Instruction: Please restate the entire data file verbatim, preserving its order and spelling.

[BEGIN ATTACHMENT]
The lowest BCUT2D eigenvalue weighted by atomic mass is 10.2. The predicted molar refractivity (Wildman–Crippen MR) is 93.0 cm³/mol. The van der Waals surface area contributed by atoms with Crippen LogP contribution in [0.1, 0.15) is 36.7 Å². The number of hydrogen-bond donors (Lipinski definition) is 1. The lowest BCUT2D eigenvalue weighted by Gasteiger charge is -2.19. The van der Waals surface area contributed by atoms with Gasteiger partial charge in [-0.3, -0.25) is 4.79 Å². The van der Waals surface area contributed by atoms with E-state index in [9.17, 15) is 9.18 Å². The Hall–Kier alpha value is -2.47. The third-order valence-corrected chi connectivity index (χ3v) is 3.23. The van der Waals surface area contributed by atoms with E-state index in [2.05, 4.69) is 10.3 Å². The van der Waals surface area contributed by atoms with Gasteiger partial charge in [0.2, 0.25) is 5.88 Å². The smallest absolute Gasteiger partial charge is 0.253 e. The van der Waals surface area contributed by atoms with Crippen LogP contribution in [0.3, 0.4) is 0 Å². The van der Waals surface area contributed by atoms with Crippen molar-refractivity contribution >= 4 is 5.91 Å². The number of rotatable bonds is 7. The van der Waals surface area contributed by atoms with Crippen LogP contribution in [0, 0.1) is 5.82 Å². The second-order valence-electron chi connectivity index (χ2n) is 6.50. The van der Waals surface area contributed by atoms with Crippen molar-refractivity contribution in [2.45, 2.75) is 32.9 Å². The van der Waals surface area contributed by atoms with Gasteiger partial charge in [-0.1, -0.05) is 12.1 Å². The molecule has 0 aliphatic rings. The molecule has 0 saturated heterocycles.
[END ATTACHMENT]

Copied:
The lowest BCUT2D eigenvalue weighted by atomic mass is 10.2. The predicted molar refractivity (Wildman–Crippen MR) is 93.0 cm³/mol. The van der Waals surface area contributed by atoms with Crippen LogP contribution in [0.1, 0.15) is 36.7 Å². The number of hydrogen-bond donors (Lipinski definition) is 1. The lowest BCUT2D eigenvalue weighted by Gasteiger charge is -2.19. The van der Waals surface area contributed by atoms with Gasteiger partial charge in [-0.3, -0.25) is 4.79 Å². The van der Waals surface area contributed by atoms with E-state index in [9.17, 15) is 9.18 Å². The Hall–Kier alpha value is -2.47. The third-order valence-corrected chi connectivity index (χ3v) is 3.23. The van der Waals surface area contributed by atoms with E-state index in [2.05, 4.69) is 10.3 Å². The van der Waals surface area contributed by atoms with Gasteiger partial charge in [0.2, 0.25) is 5.88 Å². The smallest absolute Gasteiger partial charge is 0.253 e. The van der Waals surface area contributed by atoms with Crippen LogP contribution in [0.3, 0.4) is 0 Å². The van der Waals surface area contributed by atoms with Crippen molar-refractivity contribution >= 4 is 5.91 Å². The number of rotatable bonds is 7. The van der Waals surface area contributed by atoms with Crippen LogP contribution in [0, 0.1) is 5.82 Å². The second-order valence-electron chi connectivity index (χ2n) is 6.50. The van der Waals surface area contributed by atoms with Crippen molar-refractivity contribution in [2.45, 2.75) is 32.9 Å². The van der Waals surface area contributed by atoms with Gasteiger partial charge in [-0.1, -0.05) is 12.1 Å². The molecule has 0 aliphatic rings. The molecule has 0 saturated heterocycles.